Colin Delany January 30, 2007

Tech Daily: YouTube Boom May Mean New Jobs On Campaigns

Heather Greenfield called a couple of weeks ago when she was working on this article, and National Journal’s Technology Daily has kindly given permission for me to reprint it.

YouTube Boom May Mean New Jobs On Campaigns

by Heather Greenfield

Online campaign strategists are predicting such an explosion of video-sharing next election cycle that they said campaigns should add online video experts to their staffs.

Last election cycle, many of the bigger campaigns had Internet strategists either on staff or as consultants. Those experts handled anything from maintaining online communications to contacting bloggers and monitoring video-sharing sites like YouTube. But the job of monitoring what is being said about campaigns on YouTube is growing as video production becomes cheaper, more people learn to do it, and free sites go online.

Strategists predict that bigger campaigns will be dealing with hundreds of rogue postings each month and that they need a strategy for monitoring them and deciding how to respond, as well as the staff to respond rapidly.

“The upcoming presidential election will hinge on the use of technology and the rapid response to potentially damaging imagery,” Ed Morrissey wrote at his Web log Captain’s Quarters.

“Monitoring is going to be a huge art of the battle,” added Colin Delany of epolitics.com, which offers advice aimed at Democratic candidates. “You can’t respond if you don’t know about it.”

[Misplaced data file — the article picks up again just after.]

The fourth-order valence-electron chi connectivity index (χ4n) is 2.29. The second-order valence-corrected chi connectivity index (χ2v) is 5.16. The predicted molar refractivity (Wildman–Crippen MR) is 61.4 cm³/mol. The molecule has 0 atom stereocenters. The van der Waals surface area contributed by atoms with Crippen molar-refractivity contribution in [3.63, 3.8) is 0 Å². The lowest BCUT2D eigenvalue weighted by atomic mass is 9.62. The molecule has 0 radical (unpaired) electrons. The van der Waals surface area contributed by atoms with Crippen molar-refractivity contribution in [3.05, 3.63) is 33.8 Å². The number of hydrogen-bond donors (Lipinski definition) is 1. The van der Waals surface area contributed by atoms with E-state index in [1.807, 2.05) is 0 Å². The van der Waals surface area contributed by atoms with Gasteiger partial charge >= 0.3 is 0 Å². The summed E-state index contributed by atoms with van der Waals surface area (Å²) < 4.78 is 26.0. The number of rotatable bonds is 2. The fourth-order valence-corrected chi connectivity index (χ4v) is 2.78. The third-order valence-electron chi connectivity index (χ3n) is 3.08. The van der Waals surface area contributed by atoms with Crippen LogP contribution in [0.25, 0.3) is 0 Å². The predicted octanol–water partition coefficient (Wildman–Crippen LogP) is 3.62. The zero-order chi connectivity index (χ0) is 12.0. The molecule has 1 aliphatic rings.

David All, who recently left the office of Rep. Jack Kingston, R-Ga., to open his own online media consulting business, said campaigns can automate the monitoring to a degree. But he and Delany said having a team in place will be critical for the rapid response to YouTube attacks often posted by anonymous enemies.

When consultants say rapid, they means hours, not days, and that requires change among traditional campaign strategists who until now could better control campaign messages.

The wake-up call that created buzz among bloggers last week was a 13-year-old video of Mitt Romney answering a debate question with moderate stance, instead of a conservative one, on abortion. Romney drew praise from bloggers for answering the video within hours, and his reaction is now a model for consultants.

In a world where video spreads within minutes, Delany said it is better to respond with something almost as quickly and to take more production time for a video or audio download later. He said a campaign staff can immediately post a comment on video-sharing sites to explain the other side of the story or even just link to the candidate’s official Web site.

“Your opponent’s attack creates an opportunity for you to educate,” Delany said.

All said it helps to shoot general video before an attack during this slower time in the campaign season, including video of the candidate interacting with constituents and speaking on issues. He said by cataloguing the video, it could be easy to put together a response video later.

Another key component, All said, will be finding a team of online supporters to help collect, produce and spread the video that the campaign wants others to see, and to help bury unfavorable postings on content rating sites like Digg.com.

One quick note: e.politics is officially nonpartisan…

cpd

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